Dave Bittner: [00:01:56:11] BlackShades is also still out there, as ransomware attacks show no signs of abating. BlackShades, as Trend Micro notes, accepts ransom by Paypal and taunts security researchers with sub-literate boasting embedded in its code. BlackShades’ victims are still mostly English and Russian speakers.

Dave Bittner: [00:02:15:07] SecureWorks offers an explanation for the apparent recurrence of some malware in cleaned systems. Some attack code exploits BITS, a native Windows tool used to retrieve updates.

Dave Bittner: [00:02:26:18] The Bangladesh Bank hack still looks to many like a North Korean job, although there are some suggestions that the attackers may have bought some of their access from moonlighting hackers who have day jobs in China’s People's Liberation Army. F-Secure’s Mikko Hypponen notes that the cool billion the thieves almost got away with would have solved a lot of budget problems for the DPRK, which runs on about $4 billion a year. Whoever was behind the fraud, the theft may well have been enabled by compromised and lousy passwords. Not as bad as "dadada," perhaps, but not much better. We hear there’s this guy who was using dadada for his LinkedIn and Pinterest accounts, if you can believe it…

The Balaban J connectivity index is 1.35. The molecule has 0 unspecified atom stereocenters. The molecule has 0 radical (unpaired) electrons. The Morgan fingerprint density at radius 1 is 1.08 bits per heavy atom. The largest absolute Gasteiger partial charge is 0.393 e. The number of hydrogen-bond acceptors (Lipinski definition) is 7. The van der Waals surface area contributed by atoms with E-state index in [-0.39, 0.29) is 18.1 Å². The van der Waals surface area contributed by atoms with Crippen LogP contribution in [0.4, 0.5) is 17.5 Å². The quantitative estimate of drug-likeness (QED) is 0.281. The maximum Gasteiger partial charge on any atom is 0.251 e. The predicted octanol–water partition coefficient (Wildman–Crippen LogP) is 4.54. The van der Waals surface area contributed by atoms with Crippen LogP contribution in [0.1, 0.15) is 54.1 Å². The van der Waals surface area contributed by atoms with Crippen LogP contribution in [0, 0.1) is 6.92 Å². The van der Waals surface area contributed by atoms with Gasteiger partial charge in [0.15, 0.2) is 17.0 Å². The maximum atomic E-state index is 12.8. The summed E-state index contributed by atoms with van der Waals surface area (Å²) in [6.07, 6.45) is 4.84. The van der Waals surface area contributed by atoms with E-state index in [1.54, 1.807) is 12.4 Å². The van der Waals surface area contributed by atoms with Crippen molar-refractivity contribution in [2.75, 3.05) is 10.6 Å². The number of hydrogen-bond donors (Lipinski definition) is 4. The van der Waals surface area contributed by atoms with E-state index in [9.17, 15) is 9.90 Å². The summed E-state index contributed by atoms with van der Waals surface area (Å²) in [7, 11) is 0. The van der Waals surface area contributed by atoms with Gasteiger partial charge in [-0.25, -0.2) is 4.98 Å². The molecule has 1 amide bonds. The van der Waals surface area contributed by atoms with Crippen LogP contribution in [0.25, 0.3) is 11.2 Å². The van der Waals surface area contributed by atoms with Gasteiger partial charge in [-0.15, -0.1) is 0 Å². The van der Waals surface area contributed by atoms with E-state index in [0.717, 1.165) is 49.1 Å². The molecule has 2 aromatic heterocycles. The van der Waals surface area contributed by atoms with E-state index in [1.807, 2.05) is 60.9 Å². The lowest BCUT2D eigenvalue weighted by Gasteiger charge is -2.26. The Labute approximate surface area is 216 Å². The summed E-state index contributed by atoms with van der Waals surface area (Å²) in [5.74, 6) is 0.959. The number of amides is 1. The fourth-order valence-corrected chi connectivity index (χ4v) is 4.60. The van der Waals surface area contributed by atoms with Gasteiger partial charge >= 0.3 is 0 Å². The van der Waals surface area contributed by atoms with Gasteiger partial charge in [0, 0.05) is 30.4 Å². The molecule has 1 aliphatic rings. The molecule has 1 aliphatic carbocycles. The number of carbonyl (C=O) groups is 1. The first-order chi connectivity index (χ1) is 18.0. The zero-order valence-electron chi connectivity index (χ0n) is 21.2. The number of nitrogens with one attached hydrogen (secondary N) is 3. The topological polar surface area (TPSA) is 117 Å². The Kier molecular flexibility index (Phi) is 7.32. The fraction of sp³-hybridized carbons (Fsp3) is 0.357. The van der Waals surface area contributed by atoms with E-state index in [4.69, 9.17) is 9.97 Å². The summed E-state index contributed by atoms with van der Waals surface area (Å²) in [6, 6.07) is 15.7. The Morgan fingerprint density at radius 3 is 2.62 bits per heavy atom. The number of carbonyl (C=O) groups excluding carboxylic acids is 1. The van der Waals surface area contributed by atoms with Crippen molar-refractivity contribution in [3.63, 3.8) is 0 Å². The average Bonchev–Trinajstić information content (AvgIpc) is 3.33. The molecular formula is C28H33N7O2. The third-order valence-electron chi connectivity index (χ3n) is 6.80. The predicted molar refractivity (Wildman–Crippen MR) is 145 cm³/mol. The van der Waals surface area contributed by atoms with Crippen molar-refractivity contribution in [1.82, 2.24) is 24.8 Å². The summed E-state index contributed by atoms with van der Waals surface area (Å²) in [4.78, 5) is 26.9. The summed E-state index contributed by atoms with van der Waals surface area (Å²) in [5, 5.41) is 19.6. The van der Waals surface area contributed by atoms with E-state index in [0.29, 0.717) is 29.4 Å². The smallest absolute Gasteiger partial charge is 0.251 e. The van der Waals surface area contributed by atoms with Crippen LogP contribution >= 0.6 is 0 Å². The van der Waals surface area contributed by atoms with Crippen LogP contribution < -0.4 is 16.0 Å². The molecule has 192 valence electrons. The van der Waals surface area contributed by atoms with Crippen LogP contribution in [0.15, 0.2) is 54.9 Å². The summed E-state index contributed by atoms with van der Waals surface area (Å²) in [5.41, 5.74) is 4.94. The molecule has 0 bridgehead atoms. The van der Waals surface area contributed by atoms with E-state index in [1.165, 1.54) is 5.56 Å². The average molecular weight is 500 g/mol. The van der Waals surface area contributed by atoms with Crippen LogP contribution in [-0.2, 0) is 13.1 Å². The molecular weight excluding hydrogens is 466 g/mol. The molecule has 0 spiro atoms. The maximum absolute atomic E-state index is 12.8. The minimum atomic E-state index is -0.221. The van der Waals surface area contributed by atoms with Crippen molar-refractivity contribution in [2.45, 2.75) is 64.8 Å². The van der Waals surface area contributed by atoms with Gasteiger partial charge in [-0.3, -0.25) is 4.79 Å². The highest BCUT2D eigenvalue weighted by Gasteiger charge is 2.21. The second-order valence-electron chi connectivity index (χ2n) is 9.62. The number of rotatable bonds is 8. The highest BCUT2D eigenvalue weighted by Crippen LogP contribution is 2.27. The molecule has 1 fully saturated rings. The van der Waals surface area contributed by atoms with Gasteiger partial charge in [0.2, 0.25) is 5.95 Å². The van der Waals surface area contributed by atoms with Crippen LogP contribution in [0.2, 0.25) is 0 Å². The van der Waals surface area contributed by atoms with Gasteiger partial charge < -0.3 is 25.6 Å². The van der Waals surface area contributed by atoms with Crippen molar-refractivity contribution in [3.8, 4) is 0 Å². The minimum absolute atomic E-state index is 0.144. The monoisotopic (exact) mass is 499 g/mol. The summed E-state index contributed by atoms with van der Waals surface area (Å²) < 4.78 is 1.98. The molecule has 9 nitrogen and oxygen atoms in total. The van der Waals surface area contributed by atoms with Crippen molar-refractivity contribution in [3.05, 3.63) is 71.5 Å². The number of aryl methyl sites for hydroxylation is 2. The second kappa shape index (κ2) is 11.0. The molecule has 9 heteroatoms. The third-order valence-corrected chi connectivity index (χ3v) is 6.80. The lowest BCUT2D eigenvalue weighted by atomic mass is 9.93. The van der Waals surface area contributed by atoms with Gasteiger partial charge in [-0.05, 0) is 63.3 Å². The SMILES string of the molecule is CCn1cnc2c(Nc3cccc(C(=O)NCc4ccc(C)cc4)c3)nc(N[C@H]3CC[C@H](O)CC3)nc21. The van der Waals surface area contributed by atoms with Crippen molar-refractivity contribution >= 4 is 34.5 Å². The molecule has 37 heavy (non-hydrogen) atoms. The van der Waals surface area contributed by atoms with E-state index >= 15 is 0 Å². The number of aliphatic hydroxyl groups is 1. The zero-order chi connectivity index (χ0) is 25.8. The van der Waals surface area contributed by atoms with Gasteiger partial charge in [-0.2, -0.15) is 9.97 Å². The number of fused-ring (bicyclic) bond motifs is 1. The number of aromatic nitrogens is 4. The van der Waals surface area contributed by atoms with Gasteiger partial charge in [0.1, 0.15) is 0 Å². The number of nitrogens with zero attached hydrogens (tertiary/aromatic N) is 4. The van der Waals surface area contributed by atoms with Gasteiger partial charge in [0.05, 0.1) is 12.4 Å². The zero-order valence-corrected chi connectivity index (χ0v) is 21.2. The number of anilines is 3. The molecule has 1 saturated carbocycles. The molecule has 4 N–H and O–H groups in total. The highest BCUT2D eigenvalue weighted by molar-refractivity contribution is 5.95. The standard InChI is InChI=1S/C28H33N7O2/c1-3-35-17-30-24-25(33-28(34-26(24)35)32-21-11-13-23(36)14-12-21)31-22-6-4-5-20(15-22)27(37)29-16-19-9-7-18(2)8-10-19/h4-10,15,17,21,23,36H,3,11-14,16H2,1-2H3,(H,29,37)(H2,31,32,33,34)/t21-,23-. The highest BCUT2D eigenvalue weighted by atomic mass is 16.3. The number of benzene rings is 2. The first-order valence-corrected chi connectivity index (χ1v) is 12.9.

Dave Bittner: [00:03:06:10] In any case, US bank regulators have joined the international chorus of financial system minders telling banks to up their security game. The Federal Financial Institutions Examination Council (FFIEC), which numbers among its members the Federal Reserve, the Federal Deposit Insurance Corporation, and the Comptroller of the Currency, didn’t issue any new rules, but advised banks to review their risk management practices and their controls over payment networks. So the warning amounts to a stern counsel to mind your compliance and your best practices lest you sustain scrutiny from regulators, which of course you will.